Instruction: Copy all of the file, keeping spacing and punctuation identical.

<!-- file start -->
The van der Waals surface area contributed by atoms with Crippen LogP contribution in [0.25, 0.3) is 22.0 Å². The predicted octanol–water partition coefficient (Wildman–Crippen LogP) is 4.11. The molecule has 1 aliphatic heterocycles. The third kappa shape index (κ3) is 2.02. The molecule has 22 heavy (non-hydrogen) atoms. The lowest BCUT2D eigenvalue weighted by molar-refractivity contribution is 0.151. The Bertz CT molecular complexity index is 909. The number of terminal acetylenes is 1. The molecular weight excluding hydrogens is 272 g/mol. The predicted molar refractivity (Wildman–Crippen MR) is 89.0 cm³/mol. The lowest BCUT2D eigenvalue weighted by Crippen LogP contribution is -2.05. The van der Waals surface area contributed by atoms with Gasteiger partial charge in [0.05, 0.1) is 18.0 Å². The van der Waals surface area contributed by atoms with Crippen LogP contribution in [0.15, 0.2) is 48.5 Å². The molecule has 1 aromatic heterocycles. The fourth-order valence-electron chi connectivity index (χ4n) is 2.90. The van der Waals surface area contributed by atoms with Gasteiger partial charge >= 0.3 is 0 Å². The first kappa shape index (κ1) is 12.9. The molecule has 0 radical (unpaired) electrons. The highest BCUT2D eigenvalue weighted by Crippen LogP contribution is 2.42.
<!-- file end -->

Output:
The van der Waals surface area contributed by atoms with Crippen LogP contribution in [0.25, 0.3) is 22.0 Å². The predicted octanol–water partition coefficient (Wildman–Crippen LogP) is 4.11. The molecule has 1 aliphatic heterocycles. The third kappa shape index (κ3) is 2.02. The molecule has 22 heavy (non-hydrogen) atoms. The lowest BCUT2D eigenvalue weighted by molar-refractivity contribution is 0.151. The Bertz CT molecular complexity index is 909. The number of terminal acetylenes is 1. The molecular weight excluding hydrogens is 272 g/mol. The predicted molar refractivity (Wildman–Crippen MR) is 89.0 cm³/mol. The lowest BCUT2D eigenvalue weighted by Crippen LogP contribution is -2.05. The van der Waals surface area contributed by atoms with Gasteiger partial charge in [0.05, 0.1) is 18.0 Å². The van der Waals surface area contributed by atoms with Crippen LogP contribution in [0.15, 0.2) is 48.5 Å². The molecule has 1 aromatic heterocycles. The fourth-order valence-electron chi connectivity index (χ4n) is 2.90. The van der Waals surface area contributed by atoms with Gasteiger partial charge >= 0.3 is 0 Å². The first kappa shape index (κ1) is 12.9. The molecule has 0 radical (unpaired) electrons. The highest BCUT2D eigenvalue weighted by Crippen LogP contribution is 2.42.